Before the policies were enforced, the minority groups were prohibited from attending certain learning institutions and holding some certain positions in the workplaces.
With the implementation of the policies, the minority groups’ members have been able to attend any learning institution in the US without being discriminated. Equally, the policies have ensured that the minority groups’ members are equally represented in the workplace.
Another advantage associated with the affirmative action policy is that it has increased diversity in the workplace. With increased diversity, American companies and institutions have benefited in a number of ways. It is believed that a diverse organization has more adaptability in relations to problem solving. A diverse organization has a wider range of possible solutions compared to non-diverse organization.
Equally, a diverse organization is in a better position to serve multi-cultural communities compared to non-diverse organization (Bardach 67). In addition, it can be argued that the American society unlike other societies have become more diverse owing to the implementation of affirmative action policy.
Owing to the diffusion and acceptance of different cultures, every ethnic group and race have brought new point of views, different behaviors, and civilizations into the American society.
Similarly, through the policy the government has been able to increase opportunities to minority groups through government contracts (Weimer & Aidan 56). In the Civil Rights Act of the year 1964, companies getting government contracts were required to implement affirmative action policy.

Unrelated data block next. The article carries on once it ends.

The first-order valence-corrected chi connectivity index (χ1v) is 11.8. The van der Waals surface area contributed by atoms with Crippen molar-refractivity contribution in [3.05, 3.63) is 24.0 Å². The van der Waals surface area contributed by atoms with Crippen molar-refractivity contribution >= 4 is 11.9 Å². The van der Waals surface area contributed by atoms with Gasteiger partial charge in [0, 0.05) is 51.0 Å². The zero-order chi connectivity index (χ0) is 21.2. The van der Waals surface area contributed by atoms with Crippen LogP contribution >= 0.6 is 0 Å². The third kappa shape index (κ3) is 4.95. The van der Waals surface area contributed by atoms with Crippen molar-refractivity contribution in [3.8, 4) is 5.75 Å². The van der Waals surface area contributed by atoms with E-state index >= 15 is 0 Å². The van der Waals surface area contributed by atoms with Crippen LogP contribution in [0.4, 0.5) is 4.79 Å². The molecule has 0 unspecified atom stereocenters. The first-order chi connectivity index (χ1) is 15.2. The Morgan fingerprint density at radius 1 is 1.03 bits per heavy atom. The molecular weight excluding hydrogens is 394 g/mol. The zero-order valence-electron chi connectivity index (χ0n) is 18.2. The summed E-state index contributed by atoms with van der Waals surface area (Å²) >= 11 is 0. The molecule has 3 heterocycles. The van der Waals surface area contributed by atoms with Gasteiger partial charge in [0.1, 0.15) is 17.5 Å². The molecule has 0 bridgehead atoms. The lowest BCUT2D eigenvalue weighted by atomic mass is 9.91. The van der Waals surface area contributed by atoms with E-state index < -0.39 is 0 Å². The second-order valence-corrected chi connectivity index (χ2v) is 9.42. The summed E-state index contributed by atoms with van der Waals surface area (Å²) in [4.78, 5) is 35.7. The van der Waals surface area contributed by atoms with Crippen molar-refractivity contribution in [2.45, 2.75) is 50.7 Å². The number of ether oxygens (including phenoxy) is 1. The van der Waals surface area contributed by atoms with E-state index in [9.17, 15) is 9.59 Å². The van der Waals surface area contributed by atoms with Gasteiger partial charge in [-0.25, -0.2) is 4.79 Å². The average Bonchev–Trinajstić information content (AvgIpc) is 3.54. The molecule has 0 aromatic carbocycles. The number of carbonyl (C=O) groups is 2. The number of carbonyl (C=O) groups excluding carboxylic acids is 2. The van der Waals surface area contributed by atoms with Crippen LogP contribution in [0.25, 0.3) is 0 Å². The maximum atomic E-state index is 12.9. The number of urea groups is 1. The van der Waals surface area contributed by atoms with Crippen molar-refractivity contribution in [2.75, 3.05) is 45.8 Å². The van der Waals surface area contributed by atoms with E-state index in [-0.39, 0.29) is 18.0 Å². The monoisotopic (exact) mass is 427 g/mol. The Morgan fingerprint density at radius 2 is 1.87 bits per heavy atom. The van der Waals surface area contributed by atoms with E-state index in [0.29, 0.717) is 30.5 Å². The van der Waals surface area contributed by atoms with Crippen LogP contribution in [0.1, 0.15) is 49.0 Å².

By doing so, the government has been able to increase work opportunities for minority groups and their companies. Since companies consider government contracts lucrative, the minority groups have benefitted financially from the policies.
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Despite its advantages, the government has had to deal with issues outside the market equilibrium like moral and ethical issues during the implementation of the affirmative action policy. Those who oppose these plans assert that racial or gender preference is morally wrong (Cohen & James 23).
To ensure that equal opportunities are offered to all Americans regardless of their religion, race, or gender, the white males’ opportunities have to be reduced. For centuries, the white males have dominated every sector in the US. To reduce their dominance and increase diversity, more minority group groups’ members are being favored in the sectors.